|Image courtesy of IFC Films.|
Similar to Noah Baumbach's "While We're Young," although more serious in nature, the film plays upon the idea of learning how to age gracefully by shedding notions about youth in a manner that is somewhat less graceful.
In the film, Juliette Binoche plays well-respected veteran actress Maria Enders, who is traveling with her faithful - and patient - assistant Val (Kristen Stewart) through the Alps via train to attend a ceremony in honor of her mentor, a playwright who wrote a role for her 20 years ago and made her a star.
In the play, Maria had played a young woman who seduces an older woman at their place of work, leads her on and dumps her, provoking the older woman to commit suicide.
But just as Maria and Val near their destination, Val finds out that Maria's old friend has just died and now the ceremony to honor him will act more as a commemoration. Simultaneously, a hot shot stage director has decided to put on a new production of the play, "Maloja Snake," that made Maria famous and wants her to join the cast, but this time as the older woman. He has nabbed a Lindsay Lohan-esque Hollywood starlet (Chloe Grace Moretz) with a reputation for getting into trouble as the younger woman.
The play's title refers to a natural wonder that occurs at the Maloja Pass, where warm air is transformed into mist and low-lying clouds slither up the mountain in the form of a snake. The use of this phenomenon is seen via stock footage and, later, in a mysterious sequence during which Maria and Val climb the mountain to view the "snake."
There have been numerous films made about the making of movies and plays and although Maria is an actress and most of the characters with whom she has contact work in the film or theater world, "Clouds of Sils Maria" does not feel like a movie about film- or theater-making.
And while the film appears to give nods to Ingmar Bergman's classic "Persona" or Robert Altman's "3 Women," Maria and Val never switch places in the manner the characters (might) have done in those previous films. Rather, as the two women run the lines for the play, they begin to reevaluate their relationship with one another through the material they are reciting. In other words, it is through role play that they get a clearer sense of themselves.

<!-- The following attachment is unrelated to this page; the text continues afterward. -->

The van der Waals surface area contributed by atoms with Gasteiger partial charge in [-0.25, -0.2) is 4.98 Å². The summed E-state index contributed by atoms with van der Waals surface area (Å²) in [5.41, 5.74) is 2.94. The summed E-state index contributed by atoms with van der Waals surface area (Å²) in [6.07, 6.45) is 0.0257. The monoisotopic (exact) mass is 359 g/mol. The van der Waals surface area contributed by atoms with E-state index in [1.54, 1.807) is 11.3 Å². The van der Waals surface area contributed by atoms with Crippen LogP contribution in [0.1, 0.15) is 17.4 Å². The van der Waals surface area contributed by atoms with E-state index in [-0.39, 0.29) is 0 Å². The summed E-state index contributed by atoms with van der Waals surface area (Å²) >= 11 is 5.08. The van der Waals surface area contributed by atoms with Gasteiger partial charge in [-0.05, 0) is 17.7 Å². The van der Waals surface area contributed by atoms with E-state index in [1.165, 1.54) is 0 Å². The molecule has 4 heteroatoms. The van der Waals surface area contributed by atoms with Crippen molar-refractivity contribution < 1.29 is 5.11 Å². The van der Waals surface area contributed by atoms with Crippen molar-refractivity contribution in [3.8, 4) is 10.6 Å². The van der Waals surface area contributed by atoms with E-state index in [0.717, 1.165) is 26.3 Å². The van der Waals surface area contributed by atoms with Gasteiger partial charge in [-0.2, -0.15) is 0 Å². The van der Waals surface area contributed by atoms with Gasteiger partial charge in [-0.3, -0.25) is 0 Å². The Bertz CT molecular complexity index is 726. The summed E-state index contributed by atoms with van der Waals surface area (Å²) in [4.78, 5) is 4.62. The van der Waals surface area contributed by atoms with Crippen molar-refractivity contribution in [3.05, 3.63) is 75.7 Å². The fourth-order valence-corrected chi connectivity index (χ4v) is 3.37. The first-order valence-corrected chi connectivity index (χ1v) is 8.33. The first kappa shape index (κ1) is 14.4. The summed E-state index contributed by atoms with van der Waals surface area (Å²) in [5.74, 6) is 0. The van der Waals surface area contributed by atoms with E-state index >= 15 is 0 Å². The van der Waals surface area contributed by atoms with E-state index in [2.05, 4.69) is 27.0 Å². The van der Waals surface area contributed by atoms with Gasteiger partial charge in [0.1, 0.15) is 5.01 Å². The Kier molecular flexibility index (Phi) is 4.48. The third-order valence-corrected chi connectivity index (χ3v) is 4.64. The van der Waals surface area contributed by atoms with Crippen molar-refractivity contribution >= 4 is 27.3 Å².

Binoche is great as Maria, an actress who doesn't want to admit that she is no longer the young starlet who played the vixen in "Maloja Snake" and must now resign herself to portraying the tragic, older woman. And Moretz shows a comedic talent previously unseen during sequences in which Maria watches YouTube clips of the younger actress in interviews and having run-ins with the law. Her character's later ferocity is even more surprising.
But it's Stewart, playing the voice of reason, who actually carries the film. I would say that it's the type of strong performance that due to the subtleties involved in it might not get the attention it deserves. Then again, the role nabbed Stewart the Cesar, making her the first American actress to do so.
Assayas has long been one of France's finest filmmakers. Much like Steven Soderbergh, he is open to experimentation and his body of work includes low key character pieces such as "Summer Hours" and the lovely "Late August, Early September," biographical works like "Cold Water" and "Something in the Air" and the creepy "demonlover." I believe that "Carlos," his 2010 film about the terrorist Carlos the Jackal, is his masterpiece, but "Clouds of Sils Maria" is up there with his finest work. It's the type of film that deepens in terms of what it all means the more you think it over and provides a showcase for the very talented three women at its center. It's one of the year's best so far.